05:45:18 I have another system here. All the pieces from one system to the next, they’re all the same. There are different end effectors on the pick-n-places, depending on what we’re doing. This is an O-ring installation, for example, on the previous system. We’re doing radial orientation, part inversion.
06:09:02 | This is a manufacturing of a syringe plunger. But all those pick-n-places from the bottom up, they’re all same core pieces. They’re all running the same software. It’s localized to a dedicated processor. The true multi-core processing means we have a controller for each one of those stations. With mass and distance, if you look at what we’re doing in each station, we’re not moving very far. One of the reasons that off-the-shelf robotics cannot achieve our rates is they are general purpose. They’re trying to cover too much territory to increase the number of applications they can be used for. Servos only care about mass and distance.
06:51:13 | We’ve limited the stroke on these guys to plus or minus 150 millimeters. Period. When you see the arms themselves, a lot of material is moved. It’s a finite analysis, studying and analyzing, to make sure we have enough structure to do the work. But we’re not going any further distance or carrying any more mass than necessary. We’ve got a dedicated controller doing all the work. On top of that it’s all synchronously cammed. Everything that we’re doing is in anticipation as a pallet comes into the station. We’re not waiting for it to get there. Because this is synchronously cammed we can guarantee where every servo is at all points. Every millisecond from start to finish is monitored and if any servo gets out of position, we have a very tight position following.
07:40:13 | If any of those servos get out of position, the system will take care of itself and shutdown, which means we don’t have to wait for the pallet to get there before we actually commit. We also have offline simulation tools where, within our motion planning, when we figure out all these motions, the pallet is coming into the station as the pick-n-place is coming in to either pick a part or place a part or do some assembly work.
08:03:22 | Within our simulation tools that we do offline, we make sure that as a targeted approach, we’re making the most of that because we can guarantee that the pieces are going to be where they’re supposed to be. It’s amazing how much time is available when you go through the simulation and do the optimization. The other element is the input compensation.
08:26:08 | On the previous video I showed, we were doing radio orientation. We have a part coming in, we have a camera where we’re taking pictures to determine the radial orientation. We know that when we trigger that camera, because we study it and characterize all the devices on the cell, it takes 17 milliseconds from the point that we trigger it. The camera takes a picture. We take the 17 milliseconds, put it into our operating system, which is our baseline software. It looks at how fast it’s going. Whatever the rate is, it takes us 17 milliseconds and converts into a distance. If you’re going very fast, it triggers early. If you’re going slower, it triggers late, and we get the 17 milliseconds back.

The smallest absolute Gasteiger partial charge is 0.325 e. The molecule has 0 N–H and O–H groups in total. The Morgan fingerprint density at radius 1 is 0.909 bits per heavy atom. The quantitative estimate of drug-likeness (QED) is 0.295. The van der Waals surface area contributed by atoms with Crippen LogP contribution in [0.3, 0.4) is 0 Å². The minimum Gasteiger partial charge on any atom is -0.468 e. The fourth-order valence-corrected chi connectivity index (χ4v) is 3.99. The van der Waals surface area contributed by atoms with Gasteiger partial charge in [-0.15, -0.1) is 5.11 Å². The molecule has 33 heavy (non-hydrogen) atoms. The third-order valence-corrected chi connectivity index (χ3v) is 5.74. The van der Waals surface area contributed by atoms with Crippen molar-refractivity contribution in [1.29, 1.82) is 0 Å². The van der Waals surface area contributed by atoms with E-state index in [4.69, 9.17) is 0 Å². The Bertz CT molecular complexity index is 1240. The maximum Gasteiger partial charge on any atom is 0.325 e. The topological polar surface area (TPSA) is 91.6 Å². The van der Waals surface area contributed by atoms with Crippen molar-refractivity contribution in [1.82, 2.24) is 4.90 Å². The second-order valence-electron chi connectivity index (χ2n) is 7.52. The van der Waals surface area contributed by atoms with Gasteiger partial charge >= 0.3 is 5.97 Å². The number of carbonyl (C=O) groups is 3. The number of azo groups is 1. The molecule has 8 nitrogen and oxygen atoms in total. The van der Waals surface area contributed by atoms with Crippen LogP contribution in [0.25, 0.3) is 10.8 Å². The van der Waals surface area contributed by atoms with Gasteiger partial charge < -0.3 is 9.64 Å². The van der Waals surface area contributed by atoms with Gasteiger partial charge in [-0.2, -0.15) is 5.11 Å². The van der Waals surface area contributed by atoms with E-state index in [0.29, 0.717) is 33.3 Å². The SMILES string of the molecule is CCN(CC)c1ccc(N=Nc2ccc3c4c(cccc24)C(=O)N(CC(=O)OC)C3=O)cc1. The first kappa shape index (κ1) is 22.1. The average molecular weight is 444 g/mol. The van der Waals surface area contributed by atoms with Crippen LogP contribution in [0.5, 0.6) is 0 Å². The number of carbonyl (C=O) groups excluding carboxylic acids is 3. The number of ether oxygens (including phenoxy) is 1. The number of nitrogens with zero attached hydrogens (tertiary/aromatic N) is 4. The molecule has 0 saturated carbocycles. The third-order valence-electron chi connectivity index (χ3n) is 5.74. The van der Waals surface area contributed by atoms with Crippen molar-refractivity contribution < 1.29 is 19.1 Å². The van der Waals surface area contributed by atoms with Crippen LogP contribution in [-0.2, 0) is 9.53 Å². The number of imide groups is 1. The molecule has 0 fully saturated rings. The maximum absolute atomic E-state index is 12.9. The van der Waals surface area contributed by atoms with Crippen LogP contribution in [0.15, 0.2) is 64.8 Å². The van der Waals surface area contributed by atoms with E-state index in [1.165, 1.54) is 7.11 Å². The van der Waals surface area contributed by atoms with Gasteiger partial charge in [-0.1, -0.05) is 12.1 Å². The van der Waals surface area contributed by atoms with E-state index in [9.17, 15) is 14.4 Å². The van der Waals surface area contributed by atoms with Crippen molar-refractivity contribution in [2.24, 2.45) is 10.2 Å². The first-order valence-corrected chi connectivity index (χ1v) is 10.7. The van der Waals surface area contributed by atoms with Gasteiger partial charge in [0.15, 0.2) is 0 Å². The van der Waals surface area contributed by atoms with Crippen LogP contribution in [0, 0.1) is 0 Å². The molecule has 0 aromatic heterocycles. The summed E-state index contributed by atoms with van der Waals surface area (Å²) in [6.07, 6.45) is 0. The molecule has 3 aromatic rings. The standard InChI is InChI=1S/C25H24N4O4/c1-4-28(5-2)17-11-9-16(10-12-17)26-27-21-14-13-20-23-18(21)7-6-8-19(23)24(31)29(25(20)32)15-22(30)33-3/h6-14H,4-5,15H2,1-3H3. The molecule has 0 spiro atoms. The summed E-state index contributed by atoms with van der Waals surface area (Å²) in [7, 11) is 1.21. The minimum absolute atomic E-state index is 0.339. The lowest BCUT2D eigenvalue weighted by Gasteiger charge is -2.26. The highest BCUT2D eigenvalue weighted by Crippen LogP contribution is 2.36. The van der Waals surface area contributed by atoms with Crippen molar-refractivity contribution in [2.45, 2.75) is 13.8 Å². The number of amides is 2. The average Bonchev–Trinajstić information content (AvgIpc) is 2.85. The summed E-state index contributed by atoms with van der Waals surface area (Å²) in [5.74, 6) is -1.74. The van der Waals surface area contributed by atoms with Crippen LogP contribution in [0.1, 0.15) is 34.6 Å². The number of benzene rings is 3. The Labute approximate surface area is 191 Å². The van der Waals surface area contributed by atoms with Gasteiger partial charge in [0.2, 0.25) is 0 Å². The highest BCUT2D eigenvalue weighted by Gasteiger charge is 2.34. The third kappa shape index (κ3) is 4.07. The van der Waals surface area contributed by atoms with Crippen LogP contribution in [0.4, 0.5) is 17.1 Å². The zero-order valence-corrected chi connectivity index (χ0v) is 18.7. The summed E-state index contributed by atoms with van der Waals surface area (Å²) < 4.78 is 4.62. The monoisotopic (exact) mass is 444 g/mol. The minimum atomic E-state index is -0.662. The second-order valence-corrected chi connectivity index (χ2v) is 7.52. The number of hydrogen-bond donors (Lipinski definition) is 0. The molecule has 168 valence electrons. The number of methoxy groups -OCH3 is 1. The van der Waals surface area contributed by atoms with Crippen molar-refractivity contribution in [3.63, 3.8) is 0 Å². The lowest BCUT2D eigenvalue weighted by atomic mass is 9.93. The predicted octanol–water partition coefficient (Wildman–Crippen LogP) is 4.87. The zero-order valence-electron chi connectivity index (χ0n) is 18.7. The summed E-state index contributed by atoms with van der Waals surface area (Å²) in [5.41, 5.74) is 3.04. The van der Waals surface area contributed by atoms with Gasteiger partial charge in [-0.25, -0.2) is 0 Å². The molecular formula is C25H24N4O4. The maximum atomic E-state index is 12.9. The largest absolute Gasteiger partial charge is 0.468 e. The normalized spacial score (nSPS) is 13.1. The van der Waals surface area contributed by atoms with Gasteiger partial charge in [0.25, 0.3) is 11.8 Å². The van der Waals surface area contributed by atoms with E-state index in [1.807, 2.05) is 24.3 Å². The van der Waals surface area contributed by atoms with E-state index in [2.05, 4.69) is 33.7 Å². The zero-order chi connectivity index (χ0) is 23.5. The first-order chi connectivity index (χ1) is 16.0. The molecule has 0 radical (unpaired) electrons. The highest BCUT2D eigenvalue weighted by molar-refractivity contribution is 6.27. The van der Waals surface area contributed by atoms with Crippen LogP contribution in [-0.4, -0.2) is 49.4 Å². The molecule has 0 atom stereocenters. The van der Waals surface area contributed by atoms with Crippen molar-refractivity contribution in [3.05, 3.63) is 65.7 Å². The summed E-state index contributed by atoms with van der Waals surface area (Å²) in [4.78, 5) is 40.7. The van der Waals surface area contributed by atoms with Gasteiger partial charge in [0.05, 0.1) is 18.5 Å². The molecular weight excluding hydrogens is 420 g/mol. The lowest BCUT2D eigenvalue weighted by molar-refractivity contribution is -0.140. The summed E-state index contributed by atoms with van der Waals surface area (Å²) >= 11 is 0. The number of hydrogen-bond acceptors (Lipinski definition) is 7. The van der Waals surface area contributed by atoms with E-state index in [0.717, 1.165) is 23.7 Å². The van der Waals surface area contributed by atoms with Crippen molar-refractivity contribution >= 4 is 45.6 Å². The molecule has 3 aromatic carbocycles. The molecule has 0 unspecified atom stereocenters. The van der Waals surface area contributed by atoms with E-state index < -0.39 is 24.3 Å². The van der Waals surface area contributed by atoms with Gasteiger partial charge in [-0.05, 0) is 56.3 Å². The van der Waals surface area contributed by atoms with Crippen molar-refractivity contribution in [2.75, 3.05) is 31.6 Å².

09:15:09 | We know that for the grippers, as with all the devices on a Symphoni system, they are characterized the same. It’s no longer a customer’s selection. This is the camera, this is the gripper, this is the offside welding, these are the pieces that are part of the system because we understand them. They’ve been characterized.
09:36:12 | All the output compensations are built in so that we can get all those little bits back for free. When a pallet shows up, for example, you have a pick-n-place coming in. Just as the pick-n-place gets there, the grippers close. Because we normally take 25 milliseconds to do that, we trigger that once again in advance based on the compensations going on. We give it a little bit of variability in the middle because we know the time. That allows us to get back a lot of free time that’s laying around. We can’t change physics, we can’t change the process. That’s something we’ve got a case study I’m going to show where we never take the time from the process.
10:17:11 | We do the core process the same as everybody else, but all the work before the value-add and all the work after the value-add, we get that out of the system so that we can spend most of our time being as efficient as we can doing the value-add work. To touch on these points: multicore processing is in each module, there is a dedicated processor so that we can do all the work up to 12 axes of motion locally, and do that every hundred microseconds.